When ORM becomes a problem

ORM (Object Relational Mapping) systems are useful in getting you started with a project. They help you to quickly create objects that model your Data Source, letting you interact with the data in a simple and intuative manner.

While ORM is extremely useful, especially in smaller projects, this usefulness comes at a price. ORM becomes a problem in long-term maintenance as you are committed to the ORM you initially select, whether its Entity Framework, LINQ2SQL, SubSonic, NHibernate, or any other ORM Software Factory system that generates class based on the targeted data source you will need to select one and, in most cases, will be married to it throughout the development (and product) life cycle.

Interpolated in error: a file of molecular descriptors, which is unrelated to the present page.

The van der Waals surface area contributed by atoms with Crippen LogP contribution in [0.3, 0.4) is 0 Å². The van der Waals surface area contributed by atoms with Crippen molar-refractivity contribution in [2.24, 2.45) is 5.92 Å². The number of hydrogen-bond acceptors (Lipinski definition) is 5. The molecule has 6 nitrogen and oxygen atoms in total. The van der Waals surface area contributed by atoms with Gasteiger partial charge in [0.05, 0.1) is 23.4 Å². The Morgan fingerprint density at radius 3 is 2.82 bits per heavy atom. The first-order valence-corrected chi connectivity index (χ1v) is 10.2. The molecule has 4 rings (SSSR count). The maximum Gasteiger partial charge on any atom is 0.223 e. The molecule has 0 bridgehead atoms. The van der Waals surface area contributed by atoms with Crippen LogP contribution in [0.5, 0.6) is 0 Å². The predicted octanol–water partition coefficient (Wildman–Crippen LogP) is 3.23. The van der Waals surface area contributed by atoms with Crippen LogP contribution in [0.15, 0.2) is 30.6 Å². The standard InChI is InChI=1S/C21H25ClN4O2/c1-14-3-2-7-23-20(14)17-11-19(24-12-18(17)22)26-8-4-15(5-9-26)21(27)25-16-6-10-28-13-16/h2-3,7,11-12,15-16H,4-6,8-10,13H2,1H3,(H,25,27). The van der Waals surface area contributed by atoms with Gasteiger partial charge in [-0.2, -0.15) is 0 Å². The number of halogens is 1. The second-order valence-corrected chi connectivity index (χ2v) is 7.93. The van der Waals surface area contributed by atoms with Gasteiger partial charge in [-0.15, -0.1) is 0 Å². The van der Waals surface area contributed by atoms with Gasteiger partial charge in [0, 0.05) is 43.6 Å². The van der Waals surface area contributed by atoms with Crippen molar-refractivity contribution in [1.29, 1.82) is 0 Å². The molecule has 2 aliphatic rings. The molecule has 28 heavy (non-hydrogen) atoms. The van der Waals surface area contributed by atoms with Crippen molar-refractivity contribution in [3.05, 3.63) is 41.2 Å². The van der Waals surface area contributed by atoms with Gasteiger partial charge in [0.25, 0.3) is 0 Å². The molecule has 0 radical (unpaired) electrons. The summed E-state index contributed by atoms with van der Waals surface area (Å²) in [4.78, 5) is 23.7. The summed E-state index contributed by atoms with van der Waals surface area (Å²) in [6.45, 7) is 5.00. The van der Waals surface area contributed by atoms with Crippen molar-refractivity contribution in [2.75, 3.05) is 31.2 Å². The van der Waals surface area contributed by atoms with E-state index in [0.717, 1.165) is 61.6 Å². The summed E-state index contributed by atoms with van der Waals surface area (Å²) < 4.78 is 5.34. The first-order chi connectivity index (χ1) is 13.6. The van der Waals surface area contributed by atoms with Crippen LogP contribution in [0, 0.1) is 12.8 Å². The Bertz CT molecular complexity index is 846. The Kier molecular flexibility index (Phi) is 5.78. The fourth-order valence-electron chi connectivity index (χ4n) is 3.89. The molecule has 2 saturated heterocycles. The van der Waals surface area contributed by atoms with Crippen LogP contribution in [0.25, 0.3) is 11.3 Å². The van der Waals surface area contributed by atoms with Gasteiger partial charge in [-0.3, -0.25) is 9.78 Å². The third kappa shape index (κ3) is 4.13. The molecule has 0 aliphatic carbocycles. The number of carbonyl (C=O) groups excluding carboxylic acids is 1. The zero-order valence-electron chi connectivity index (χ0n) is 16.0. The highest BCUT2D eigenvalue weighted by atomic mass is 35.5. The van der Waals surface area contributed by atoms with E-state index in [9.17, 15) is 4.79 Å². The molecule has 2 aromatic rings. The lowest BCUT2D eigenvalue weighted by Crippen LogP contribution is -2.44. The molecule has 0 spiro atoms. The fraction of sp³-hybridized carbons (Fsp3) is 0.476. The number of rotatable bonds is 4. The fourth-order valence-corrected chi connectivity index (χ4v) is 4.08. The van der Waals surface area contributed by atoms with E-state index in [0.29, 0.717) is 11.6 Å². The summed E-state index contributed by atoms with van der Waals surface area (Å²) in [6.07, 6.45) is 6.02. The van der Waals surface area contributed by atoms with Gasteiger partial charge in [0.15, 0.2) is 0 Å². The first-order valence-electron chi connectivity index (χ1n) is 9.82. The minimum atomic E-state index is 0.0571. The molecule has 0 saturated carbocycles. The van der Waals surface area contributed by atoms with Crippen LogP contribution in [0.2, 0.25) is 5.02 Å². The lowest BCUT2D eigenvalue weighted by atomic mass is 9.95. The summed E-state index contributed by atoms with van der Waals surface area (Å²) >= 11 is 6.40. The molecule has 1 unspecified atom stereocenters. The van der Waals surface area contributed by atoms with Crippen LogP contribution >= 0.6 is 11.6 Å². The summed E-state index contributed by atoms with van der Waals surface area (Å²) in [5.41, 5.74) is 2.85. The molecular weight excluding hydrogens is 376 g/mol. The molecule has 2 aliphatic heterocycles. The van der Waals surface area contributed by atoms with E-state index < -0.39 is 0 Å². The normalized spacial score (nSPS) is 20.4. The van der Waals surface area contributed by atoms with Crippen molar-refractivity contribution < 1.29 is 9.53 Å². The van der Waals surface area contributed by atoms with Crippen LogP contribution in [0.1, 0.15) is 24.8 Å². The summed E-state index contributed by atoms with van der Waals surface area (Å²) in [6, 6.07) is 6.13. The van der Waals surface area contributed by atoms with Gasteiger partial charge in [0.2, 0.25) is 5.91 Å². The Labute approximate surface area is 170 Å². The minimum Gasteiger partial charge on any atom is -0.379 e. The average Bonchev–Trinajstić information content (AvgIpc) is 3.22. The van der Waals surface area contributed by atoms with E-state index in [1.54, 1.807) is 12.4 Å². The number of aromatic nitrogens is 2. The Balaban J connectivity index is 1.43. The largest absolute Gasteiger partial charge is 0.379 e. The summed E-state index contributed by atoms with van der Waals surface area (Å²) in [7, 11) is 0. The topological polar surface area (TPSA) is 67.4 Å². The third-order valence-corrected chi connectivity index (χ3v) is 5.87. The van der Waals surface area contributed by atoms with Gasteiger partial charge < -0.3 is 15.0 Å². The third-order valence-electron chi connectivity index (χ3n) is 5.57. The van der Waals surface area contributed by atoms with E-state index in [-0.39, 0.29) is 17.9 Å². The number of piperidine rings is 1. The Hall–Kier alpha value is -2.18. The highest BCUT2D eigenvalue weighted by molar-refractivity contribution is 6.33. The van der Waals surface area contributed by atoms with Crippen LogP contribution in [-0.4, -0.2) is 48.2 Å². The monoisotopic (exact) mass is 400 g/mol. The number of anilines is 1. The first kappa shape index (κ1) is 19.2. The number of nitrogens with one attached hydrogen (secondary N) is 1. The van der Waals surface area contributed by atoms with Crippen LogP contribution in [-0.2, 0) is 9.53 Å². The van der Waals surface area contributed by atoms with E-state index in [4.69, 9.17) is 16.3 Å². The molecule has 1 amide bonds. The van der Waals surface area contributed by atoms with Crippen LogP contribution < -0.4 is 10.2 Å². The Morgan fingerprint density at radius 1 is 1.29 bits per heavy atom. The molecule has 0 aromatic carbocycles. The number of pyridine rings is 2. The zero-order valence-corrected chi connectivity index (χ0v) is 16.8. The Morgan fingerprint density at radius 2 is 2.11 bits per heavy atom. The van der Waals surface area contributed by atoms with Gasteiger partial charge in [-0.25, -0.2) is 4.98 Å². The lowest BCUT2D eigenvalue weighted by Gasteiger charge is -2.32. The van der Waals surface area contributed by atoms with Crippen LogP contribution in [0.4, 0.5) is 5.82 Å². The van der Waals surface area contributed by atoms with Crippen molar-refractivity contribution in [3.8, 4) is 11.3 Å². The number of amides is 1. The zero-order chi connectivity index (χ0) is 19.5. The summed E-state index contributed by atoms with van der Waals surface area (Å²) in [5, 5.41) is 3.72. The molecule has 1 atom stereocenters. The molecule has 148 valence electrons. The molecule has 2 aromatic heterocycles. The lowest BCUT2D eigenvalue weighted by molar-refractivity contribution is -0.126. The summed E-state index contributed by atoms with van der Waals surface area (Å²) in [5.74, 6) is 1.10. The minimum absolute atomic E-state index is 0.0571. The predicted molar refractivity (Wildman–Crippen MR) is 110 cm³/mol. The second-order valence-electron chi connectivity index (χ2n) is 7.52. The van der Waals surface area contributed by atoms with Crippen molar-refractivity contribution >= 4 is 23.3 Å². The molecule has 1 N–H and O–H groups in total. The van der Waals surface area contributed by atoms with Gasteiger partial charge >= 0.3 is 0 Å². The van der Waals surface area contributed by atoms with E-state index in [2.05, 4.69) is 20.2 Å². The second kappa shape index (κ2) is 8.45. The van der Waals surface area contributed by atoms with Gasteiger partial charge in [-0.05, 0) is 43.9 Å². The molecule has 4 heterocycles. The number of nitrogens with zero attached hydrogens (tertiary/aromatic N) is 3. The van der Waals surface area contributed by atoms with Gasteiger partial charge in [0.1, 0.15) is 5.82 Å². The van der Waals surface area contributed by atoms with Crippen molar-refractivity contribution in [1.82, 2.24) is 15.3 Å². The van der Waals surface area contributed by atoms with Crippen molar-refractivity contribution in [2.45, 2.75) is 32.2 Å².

While this may not seem to be a deal breaker it is not until later, during the longer-term maintenance phase, that the price is paid. Developers who inherit the project from you will be forced to continue to use the ORM you selected, even if its no longer available. And if the ORM system is open-source, with its source code available for you to modify, upgrades (or downgrades) to a different version can cause major headaches which often result in the development team refusing to make changes to the ORM for fear of crashing the application (or even worse would be to cause lots of runtime errors that are only discovered after the upgrade).

Another disadvantage is that if the data source schema is changed the application is not shieldedfrom the change. The relational schema of the data is hard coded into the application via the generated classes. If the data model changes the ORM object won’t know until they are regenerated by the ORM software.